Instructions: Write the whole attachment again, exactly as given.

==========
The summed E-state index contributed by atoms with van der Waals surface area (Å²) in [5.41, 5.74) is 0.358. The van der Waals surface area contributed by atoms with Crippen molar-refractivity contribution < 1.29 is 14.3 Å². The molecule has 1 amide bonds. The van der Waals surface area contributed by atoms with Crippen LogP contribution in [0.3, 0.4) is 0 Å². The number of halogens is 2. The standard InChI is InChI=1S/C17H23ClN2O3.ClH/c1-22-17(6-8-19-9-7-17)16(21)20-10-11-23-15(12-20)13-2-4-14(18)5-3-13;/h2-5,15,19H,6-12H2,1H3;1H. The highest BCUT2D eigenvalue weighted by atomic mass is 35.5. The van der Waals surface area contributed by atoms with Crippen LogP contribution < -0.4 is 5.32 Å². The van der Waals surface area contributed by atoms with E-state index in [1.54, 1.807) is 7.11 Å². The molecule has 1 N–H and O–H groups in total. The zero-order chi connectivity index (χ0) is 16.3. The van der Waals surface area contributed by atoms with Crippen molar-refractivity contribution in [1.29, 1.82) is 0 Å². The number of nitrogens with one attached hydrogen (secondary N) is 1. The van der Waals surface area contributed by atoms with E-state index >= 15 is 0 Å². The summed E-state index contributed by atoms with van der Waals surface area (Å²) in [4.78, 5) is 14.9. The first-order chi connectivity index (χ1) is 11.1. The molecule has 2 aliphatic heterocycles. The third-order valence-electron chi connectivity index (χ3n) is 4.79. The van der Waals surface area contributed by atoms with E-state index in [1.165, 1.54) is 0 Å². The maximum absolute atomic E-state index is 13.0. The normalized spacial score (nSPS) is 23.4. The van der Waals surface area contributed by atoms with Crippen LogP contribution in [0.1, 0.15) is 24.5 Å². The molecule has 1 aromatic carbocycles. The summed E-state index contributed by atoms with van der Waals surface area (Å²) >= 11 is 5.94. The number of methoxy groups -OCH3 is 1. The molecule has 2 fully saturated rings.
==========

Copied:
The summed E-state index contributed by atoms with van der Waals surface area (Å²) in [5.41, 5.74) is 0.358. The van der Waals surface area contributed by atoms with Crippen molar-refractivity contribution < 1.29 is 14.3 Å². The molecule has 1 amide bonds. The van der Waals surface area contributed by atoms with Crippen LogP contribution in [0.3, 0.4) is 0 Å². The number of halogens is 2. The standard InChI is InChI=1S/C17H23ClN2O3.ClH/c1-22-17(6-8-19-9-7-17)16(21)20-10-11-23-15(12-20)13-2-4-14(18)5-3-13;/h2-5,15,19H,6-12H2,1H3;1H. The highest BCUT2D eigenvalue weighted by atomic mass is 35.5. The van der Waals surface area contributed by atoms with Crippen LogP contribution < -0.4 is 5.32 Å². The van der Waals surface area contributed by atoms with E-state index in [1.54, 1.807) is 7.11 Å². The molecule has 1 N–H and O–H groups in total. The zero-order chi connectivity index (χ0) is 16.3. The van der Waals surface area contributed by atoms with Crippen molar-refractivity contribution in [1.29, 1.82) is 0 Å². The number of nitrogens with one attached hydrogen (secondary N) is 1. The van der Waals surface area contributed by atoms with E-state index >= 15 is 0 Å². The summed E-state index contributed by atoms with van der Waals surface area (Å²) in [4.78, 5) is 14.9. The first-order chi connectivity index (χ1) is 11.1. The molecule has 2 aliphatic heterocycles. The third-order valence-electron chi connectivity index (χ3n) is 4.79. The van der Waals surface area contributed by atoms with E-state index in [1.165, 1.54) is 0 Å². The maximum absolute atomic E-state index is 13.0. The normalized spacial score (nSPS) is 23.4. The van der Waals surface area contributed by atoms with Crippen LogP contribution in [0.1, 0.15) is 24.5 Å². The molecule has 1 aromatic carbocycles. The summed E-state index contributed by atoms with van der Waals surface area (Å²) >= 11 is 5.94. The number of methoxy groups -OCH3 is 1. The molecule has 2 fully saturated rings.